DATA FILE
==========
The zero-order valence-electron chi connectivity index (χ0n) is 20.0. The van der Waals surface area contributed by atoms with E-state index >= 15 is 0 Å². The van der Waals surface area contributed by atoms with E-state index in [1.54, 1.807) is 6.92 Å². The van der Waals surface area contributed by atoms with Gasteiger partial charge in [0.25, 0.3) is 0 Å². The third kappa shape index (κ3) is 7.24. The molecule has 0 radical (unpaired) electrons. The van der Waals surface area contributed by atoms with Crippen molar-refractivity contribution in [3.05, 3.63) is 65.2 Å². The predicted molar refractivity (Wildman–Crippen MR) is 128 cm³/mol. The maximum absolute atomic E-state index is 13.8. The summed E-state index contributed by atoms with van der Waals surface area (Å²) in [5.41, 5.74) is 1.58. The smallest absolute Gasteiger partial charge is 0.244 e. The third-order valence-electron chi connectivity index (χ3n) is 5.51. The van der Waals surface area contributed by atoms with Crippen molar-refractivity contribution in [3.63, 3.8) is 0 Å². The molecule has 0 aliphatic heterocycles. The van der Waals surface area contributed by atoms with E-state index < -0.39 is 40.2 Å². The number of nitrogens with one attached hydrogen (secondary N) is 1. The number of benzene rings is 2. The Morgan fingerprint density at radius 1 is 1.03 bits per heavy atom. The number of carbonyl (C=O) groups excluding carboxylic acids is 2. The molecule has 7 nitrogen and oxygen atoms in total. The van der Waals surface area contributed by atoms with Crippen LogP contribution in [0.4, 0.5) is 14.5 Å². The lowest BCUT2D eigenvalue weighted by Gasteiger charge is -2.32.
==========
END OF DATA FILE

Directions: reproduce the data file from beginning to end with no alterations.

The zero-order valence-electron chi connectivity index (χ0n) is 20.0. The van der Waals surface area contributed by atoms with E-state index >= 15 is 0 Å². The van der Waals surface area contributed by atoms with E-state index in [1.54, 1.807) is 6.92 Å². The van der Waals surface area contributed by atoms with Gasteiger partial charge in [0.25, 0.3) is 0 Å². The third kappa shape index (κ3) is 7.24. The molecule has 0 radical (unpaired) electrons. The van der Waals surface area contributed by atoms with Crippen molar-refractivity contribution in [3.05, 3.63) is 65.2 Å². The predicted molar refractivity (Wildman–Crippen MR) is 128 cm³/mol. The maximum absolute atomic E-state index is 13.8. The summed E-state index contributed by atoms with van der Waals surface area (Å²) in [5.41, 5.74) is 1.58. The smallest absolute Gasteiger partial charge is 0.244 e. The third-order valence-electron chi connectivity index (χ3n) is 5.51. The van der Waals surface area contributed by atoms with Crippen molar-refractivity contribution in [3.63, 3.8) is 0 Å². The molecule has 0 aliphatic heterocycles. The van der Waals surface area contributed by atoms with E-state index < -0.39 is 40.2 Å². The number of nitrogens with one attached hydrogen (secondary N) is 1. The number of benzene rings is 2. The Morgan fingerprint density at radius 1 is 1.03 bits per heavy atom. The number of carbonyl (C=O) groups excluding carboxylic acids is 2. The molecule has 7 nitrogen and oxygen atoms in total. The van der Waals surface area contributed by atoms with Crippen LogP contribution in [0.4, 0.5) is 14.5 Å². The lowest BCUT2D eigenvalue weighted by Gasteiger charge is -2.32.